OUR VIEW: Certain knees should not be illegal


artwork by Kevin Ronquillo

While administrators make dress codes to try and keep students from being or becoming distracted during the school day, the discrepancies in those rules can be confusing. The dress code rule about ripped jeans makes sense in theory, but when used in context, is perplexing. 

  The dress code states that any rips in jeans must be patched or have tights worn underneath, no matter where the hole is. However, it is acceptable to wear a skirt or shorts that are mid thigh. If a student comes to school with the knees of their jeans ripped, they are warned to change and can be assigned ISS until dress code violation is resolved.

 Administrators defend the dress code with the idea that rips in jeans do not look professional, so the requirement of patches is enforced. With the world evolving so much in the past couple of decades, style is constantly changing, which includes what is considered to be professional. The present world has many careers which have more easygoing dress requirements. In order to prepare students for the real world, it is important to take into account these changes workforces are making.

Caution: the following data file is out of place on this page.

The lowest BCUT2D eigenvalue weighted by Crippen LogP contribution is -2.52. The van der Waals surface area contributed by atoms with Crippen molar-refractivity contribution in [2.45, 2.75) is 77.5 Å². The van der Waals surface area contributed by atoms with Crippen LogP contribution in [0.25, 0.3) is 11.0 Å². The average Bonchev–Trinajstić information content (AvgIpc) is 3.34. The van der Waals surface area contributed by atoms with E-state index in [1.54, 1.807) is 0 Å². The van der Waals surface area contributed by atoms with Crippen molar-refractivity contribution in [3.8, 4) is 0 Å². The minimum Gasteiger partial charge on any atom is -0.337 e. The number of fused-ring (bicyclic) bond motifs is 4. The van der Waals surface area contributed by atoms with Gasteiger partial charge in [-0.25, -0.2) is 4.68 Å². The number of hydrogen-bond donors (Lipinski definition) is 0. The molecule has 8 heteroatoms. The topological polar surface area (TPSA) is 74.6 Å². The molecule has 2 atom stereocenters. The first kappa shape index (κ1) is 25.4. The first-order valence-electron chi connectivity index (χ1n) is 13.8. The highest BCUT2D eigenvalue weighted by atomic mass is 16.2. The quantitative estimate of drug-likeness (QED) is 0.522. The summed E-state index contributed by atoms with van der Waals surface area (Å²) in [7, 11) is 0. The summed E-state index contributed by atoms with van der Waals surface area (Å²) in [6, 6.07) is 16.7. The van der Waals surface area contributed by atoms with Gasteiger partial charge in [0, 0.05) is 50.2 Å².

Students can respect having to patch holes above the knees because they fall in line with the dress code for other clothing bottoms; however, not allowing holes in the knees seems contradictory since skirts and shorts which expose the entire knee are within the dress code.

The need for a dress code is an undisputed fact because students will always try to get away with breaking it, but the reasoning behind no exposed knees in jeans versus exposed knees in a skirt or shorts contradicts the rule. The dress code should be amended to reflect this inconsistency to make it fair for everyone no matter how he or she chooses to expose knees.